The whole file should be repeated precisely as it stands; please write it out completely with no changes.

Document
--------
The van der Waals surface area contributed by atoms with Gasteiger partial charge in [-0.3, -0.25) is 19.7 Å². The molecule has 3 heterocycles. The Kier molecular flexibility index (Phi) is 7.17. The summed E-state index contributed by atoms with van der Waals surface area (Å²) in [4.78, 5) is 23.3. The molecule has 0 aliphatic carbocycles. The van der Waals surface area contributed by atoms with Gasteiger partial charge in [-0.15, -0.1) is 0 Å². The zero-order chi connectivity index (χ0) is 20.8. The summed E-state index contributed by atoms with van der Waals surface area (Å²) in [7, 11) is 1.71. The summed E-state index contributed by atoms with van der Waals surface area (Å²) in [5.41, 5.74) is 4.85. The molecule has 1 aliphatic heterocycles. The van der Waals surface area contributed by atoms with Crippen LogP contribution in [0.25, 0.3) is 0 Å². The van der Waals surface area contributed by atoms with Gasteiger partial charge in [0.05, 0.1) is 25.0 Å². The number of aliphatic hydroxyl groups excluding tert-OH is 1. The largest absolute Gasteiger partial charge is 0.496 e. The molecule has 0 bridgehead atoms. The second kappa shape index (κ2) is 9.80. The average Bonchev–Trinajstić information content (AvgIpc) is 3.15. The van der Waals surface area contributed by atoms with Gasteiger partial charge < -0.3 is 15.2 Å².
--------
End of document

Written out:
The van der Waals surface area contributed by atoms with Gasteiger partial charge in [-0.3, -0.25) is 19.7 Å². The molecule has 3 heterocycles. The Kier molecular flexibility index (Phi) is 7.17. The summed E-state index contributed by atoms with van der Waals surface area (Å²) in [4.78, 5) is 23.3. The molecule has 0 aliphatic carbocycles. The van der Waals surface area contributed by atoms with Gasteiger partial charge in [-0.15, -0.1) is 0 Å². The zero-order chi connectivity index (χ0) is 20.8. The summed E-state index contributed by atoms with van der Waals surface area (Å²) in [7, 11) is 1.71. The summed E-state index contributed by atoms with van der Waals surface area (Å²) in [5.41, 5.74) is 4.85. The molecule has 1 aliphatic heterocycles. The van der Waals surface area contributed by atoms with Crippen LogP contribution in [0.25, 0.3) is 0 Å². The van der Waals surface area contributed by atoms with Gasteiger partial charge in [0.05, 0.1) is 25.0 Å². The number of aliphatic hydroxyl groups excluding tert-OH is 1. The largest absolute Gasteiger partial charge is 0.496 e. The molecule has 0 bridgehead atoms. The second kappa shape index (κ2) is 9.80. The average Bonchev–Trinajstić information content (AvgIpc) is 3.15. The van der Waals surface area contributed by atoms with Gasteiger partial charge < -0.3 is 15.2 Å².